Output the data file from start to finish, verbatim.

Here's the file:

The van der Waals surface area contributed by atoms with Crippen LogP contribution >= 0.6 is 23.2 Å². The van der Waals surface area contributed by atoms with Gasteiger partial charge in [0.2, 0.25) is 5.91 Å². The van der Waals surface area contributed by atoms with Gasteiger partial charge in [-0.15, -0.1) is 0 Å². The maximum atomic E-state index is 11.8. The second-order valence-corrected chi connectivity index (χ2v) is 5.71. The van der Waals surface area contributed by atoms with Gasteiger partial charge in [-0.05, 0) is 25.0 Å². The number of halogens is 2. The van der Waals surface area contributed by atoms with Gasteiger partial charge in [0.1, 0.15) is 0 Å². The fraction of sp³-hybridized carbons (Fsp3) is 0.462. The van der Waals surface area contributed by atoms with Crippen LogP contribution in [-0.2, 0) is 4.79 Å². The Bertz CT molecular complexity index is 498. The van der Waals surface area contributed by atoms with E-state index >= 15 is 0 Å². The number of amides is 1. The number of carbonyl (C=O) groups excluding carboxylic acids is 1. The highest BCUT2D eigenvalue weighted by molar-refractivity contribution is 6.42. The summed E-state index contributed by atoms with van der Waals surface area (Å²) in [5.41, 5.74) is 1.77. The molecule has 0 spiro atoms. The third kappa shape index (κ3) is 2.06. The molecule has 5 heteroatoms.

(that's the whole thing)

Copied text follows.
The van der Waals surface area contributed by atoms with Crippen LogP contribution >= 0.6 is 23.2 Å². The van der Waals surface area contributed by atoms with Gasteiger partial charge in [0.2, 0.25) is 5.91 Å². The van der Waals surface area contributed by atoms with Gasteiger partial charge in [-0.15, -0.1) is 0 Å². The maximum atomic E-state index is 11.8. The second-order valence-corrected chi connectivity index (χ2v) is 5.71. The van der Waals surface area contributed by atoms with Gasteiger partial charge in [-0.05, 0) is 25.0 Å². The number of halogens is 2. The van der Waals surface area contributed by atoms with Gasteiger partial charge in [0.1, 0.15) is 0 Å². The fraction of sp³-hybridized carbons (Fsp3) is 0.462. The van der Waals surface area contributed by atoms with Crippen LogP contribution in [-0.2, 0) is 4.79 Å². The Bertz CT molecular complexity index is 498. The van der Waals surface area contributed by atoms with E-state index >= 15 is 0 Å². The number of amides is 1. The number of carbonyl (C=O) groups excluding carboxylic acids is 1. The highest BCUT2D eigenvalue weighted by molar-refractivity contribution is 6.42. The summed E-state index contributed by atoms with van der Waals surface area (Å²) in [5.41, 5.74) is 1.77. The molecule has 0 spiro atoms. The third kappa shape index (κ3) is 2.06. The molecule has 5 heteroatoms.